Made-in-Singapore's Flying Car Ready to Enter United States Skies
A Singapore firm has unveiled a one-seater flying vehicle that it hopes could be used for door-to-door transportation in urban areas when it is launched in the United States.The personal aerial vehicle, named Crimson S8, is earmarked to launch in California late next year, Neo Aeronautics said. It will not be launched in Singapore because of the local regulations .
The vehicle is currently undergoing indoor trials without an operator on board in Loyang. Neo Aeronautics is looking to fine-tune the model and conduct outdoor trials soon.
The Crimson S8 fits into a standard car-park lot, takes off and lands vertically, can fly at a minimum height of 15m with a top speed of 100km/h, and take on a load of up to 100kg.
Associate Professor (Adjunct) Neo Kok Beng, the chief executive and founder of Neo Aeronautics, said this means that when it is fully operational, it will be able to fly above double-decker buses and expressways, and accommodate the weight of the average American or Singaporean.
However, the company plans to launch the vehicle, once ready, in the United States only, he said, because Singapore regulations do not allow for personal aerial vehicles to be operated in the open.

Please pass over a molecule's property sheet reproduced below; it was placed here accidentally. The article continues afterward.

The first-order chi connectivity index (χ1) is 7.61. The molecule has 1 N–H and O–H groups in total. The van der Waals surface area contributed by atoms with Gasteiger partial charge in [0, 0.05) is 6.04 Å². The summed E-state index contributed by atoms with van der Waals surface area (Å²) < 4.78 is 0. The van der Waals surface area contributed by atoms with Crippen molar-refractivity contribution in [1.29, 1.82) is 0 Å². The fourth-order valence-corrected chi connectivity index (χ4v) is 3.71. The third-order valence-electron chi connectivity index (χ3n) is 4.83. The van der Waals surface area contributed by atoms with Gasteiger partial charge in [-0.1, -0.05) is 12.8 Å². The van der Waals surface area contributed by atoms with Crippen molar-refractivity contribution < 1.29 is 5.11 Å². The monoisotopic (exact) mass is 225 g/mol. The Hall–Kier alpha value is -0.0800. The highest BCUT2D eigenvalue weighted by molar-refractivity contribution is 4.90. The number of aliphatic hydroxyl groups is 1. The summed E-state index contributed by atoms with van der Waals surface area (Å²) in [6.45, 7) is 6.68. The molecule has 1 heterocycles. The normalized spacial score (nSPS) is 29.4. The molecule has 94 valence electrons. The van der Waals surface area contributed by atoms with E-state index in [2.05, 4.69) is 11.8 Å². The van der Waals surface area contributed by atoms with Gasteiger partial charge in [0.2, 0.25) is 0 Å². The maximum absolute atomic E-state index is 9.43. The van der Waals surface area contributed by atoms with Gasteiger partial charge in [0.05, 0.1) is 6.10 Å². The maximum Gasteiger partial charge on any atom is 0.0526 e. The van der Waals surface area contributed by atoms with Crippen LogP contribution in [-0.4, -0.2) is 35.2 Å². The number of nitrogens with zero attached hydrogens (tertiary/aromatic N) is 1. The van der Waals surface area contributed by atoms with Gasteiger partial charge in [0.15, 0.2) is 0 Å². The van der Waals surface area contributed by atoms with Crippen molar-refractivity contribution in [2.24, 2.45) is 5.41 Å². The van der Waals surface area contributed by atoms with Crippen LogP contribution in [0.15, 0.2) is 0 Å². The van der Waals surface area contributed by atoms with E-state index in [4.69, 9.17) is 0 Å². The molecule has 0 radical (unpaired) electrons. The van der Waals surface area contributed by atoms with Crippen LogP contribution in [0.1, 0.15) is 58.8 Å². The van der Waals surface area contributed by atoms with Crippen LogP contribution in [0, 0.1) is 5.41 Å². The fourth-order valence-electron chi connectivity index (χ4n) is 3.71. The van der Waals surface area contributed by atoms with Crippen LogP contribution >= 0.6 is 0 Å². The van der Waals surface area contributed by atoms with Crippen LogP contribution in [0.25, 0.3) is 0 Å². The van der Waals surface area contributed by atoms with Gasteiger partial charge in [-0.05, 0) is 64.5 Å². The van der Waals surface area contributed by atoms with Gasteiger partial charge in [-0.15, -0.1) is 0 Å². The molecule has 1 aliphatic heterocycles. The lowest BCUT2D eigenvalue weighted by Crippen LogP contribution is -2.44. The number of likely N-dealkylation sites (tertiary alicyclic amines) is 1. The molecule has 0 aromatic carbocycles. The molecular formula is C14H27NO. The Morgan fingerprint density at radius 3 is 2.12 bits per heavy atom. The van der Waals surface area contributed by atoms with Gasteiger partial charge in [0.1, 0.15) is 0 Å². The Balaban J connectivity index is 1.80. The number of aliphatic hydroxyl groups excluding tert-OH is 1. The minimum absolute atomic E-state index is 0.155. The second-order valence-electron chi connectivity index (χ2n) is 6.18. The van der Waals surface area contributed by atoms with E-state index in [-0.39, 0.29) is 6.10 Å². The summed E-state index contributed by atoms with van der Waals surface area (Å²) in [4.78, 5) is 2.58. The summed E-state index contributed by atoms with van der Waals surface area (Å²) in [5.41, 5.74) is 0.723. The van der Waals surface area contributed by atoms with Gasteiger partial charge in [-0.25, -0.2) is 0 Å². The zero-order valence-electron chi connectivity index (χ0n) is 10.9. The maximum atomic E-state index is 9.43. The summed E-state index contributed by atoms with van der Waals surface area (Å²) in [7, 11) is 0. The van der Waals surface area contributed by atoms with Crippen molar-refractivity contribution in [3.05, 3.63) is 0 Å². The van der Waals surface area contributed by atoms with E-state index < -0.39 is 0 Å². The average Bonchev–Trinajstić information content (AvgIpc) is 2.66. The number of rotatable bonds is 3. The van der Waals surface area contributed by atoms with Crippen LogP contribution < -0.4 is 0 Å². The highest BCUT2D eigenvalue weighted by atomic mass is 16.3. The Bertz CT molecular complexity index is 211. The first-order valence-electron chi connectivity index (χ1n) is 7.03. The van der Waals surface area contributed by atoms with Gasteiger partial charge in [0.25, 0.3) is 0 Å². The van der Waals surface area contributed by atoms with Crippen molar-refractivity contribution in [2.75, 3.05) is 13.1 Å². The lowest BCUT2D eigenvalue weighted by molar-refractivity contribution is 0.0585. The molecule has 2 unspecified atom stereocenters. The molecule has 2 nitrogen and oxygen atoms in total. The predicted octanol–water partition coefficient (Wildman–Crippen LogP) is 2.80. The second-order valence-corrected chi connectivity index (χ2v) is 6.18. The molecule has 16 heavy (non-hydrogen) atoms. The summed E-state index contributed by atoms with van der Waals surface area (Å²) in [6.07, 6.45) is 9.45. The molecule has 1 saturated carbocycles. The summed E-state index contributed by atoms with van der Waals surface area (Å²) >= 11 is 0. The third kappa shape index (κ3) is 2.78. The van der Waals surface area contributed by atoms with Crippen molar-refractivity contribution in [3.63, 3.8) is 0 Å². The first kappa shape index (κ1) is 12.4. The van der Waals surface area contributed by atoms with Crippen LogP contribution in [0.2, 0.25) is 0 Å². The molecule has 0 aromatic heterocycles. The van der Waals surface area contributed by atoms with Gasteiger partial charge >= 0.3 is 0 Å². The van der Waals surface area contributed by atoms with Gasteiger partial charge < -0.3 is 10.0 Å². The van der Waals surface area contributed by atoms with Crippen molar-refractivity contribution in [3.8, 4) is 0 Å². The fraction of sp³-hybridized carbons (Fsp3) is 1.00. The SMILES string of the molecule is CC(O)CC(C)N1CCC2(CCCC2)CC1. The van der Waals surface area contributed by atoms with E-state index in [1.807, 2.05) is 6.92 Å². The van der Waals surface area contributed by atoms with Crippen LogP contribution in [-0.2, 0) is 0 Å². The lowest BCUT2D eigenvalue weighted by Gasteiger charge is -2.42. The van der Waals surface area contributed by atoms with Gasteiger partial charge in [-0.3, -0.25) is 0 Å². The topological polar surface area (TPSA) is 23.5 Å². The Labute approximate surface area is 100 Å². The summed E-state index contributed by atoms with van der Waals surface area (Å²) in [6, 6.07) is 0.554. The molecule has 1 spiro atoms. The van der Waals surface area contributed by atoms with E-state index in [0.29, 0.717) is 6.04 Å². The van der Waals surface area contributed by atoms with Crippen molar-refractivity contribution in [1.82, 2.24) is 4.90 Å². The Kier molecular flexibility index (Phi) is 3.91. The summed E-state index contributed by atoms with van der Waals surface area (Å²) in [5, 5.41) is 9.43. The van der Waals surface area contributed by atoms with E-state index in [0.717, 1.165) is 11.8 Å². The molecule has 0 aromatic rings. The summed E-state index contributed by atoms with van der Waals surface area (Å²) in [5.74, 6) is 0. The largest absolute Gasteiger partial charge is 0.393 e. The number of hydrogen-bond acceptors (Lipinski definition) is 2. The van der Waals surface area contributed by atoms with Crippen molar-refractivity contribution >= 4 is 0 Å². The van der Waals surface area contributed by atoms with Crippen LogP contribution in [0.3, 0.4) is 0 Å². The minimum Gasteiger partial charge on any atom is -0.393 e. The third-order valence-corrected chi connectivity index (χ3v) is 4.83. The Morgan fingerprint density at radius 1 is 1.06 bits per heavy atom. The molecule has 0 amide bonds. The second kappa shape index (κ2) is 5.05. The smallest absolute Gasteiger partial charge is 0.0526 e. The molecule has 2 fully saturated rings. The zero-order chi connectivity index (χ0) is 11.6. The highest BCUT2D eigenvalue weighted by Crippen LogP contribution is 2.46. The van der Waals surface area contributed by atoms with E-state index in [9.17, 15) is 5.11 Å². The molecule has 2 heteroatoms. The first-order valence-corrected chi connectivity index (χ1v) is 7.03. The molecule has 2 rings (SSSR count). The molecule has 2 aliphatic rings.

In the US, they can be flown in suburban housing areas, while heavily populated urban areas are out of bounds.
This makes the Crimson S8 ideal for commuting to work or to the nearest supermarket, Assoc Prof Neo said. If a user flies the Crimson S8 out of the authorised zones, geo-fencing technologies will automatically force the vehicle to land.
By 2025, Neo Aeronautics hopes that there will be 1,000 Crimson S8 each in 25 cities, making 50 million trips yearly.
The flying car has been developed as an “ultralight vehicle” under the US Federal Aviation Administration (FAA) rules, so that anyone would be able to use it, Assoc Prof Neo said. Under US law, operators of ultralight vehicles do not need a pilot licence. There are also no age or experience requirements.
However, the company is looking at only permitting those aged 16 and above to pilot the Crimson S8, and plans to require users to attend simulations and short training sessions of about one to two hours.
The development model of the Crimson S8 can fly for about 20 minutes, but the four-man team behind the project plans to increase this to between 30 and 100 minutes with a hybrid generator.
Assoc Prof Neo said that the cost of using the Crimson S8 will be comparable to taking a taxi in the US, with charges of about US$50 for 30km.
The development of flying vehicles has picked up speed worldwide.
German aviation start-up Volocopter is aiming to perform a series of urban flight tests of its air taxis in Singapore later this year. The firm's air taxi resembles a helicopter, but is based on drone technology and can fly two people for about 30km. It is designed specifically for inner-city missions and can carry 160kg.
Meanwhile, aviation giant Boeing said in January that its prototype "flying car" had completed its first successful test flight outside Washington. It was designed for fully autonomous flight from take-off to landing, with a range of up to 80km.
Source: Malay Mail | The Straits Times